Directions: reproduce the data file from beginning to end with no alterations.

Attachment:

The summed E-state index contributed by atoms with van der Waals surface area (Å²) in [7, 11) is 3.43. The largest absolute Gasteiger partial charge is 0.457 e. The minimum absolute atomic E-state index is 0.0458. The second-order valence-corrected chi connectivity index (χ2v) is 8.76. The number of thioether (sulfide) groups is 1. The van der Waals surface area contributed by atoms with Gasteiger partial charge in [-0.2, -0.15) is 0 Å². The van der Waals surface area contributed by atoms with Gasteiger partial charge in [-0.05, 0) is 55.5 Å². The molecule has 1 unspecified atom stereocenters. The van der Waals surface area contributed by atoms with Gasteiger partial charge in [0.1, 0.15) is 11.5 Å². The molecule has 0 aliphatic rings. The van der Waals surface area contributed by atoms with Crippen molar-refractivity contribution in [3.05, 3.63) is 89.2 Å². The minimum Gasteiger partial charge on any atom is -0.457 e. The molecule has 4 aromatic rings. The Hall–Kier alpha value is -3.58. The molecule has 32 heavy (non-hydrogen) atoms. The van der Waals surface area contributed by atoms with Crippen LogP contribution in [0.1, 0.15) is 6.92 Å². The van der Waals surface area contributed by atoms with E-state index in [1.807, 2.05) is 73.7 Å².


The summed E-state index contributed by atoms with van der Waals surface area (Å²) in [7, 11) is 3.43. The largest absolute Gasteiger partial charge is 0.457 e. The minimum absolute atomic E-state index is 0.0458. The second-order valence-corrected chi connectivity index (χ2v) is 8.76. The number of thioether (sulfide) groups is 1. The van der Waals surface area contributed by atoms with Gasteiger partial charge in [-0.2, -0.15) is 0 Å². The van der Waals surface area contributed by atoms with Gasteiger partial charge in [-0.05, 0) is 55.5 Å². The molecule has 1 unspecified atom stereocenters. The van der Waals surface area contributed by atoms with Gasteiger partial charge in [0.1, 0.15) is 11.5 Å². The molecule has 0 aliphatic rings. The van der Waals surface area contributed by atoms with Crippen molar-refractivity contribution in [3.05, 3.63) is 89.2 Å². The minimum Gasteiger partial charge on any atom is -0.457 e. The molecule has 4 aromatic rings. The Hall–Kier alpha value is -3.58. The molecule has 32 heavy (non-hydrogen) atoms. The van der Waals surface area contributed by atoms with Crippen LogP contribution in [0.1, 0.15) is 6.92 Å². The van der Waals surface area contributed by atoms with E-state index in [1.807, 2.05) is 73.7 Å².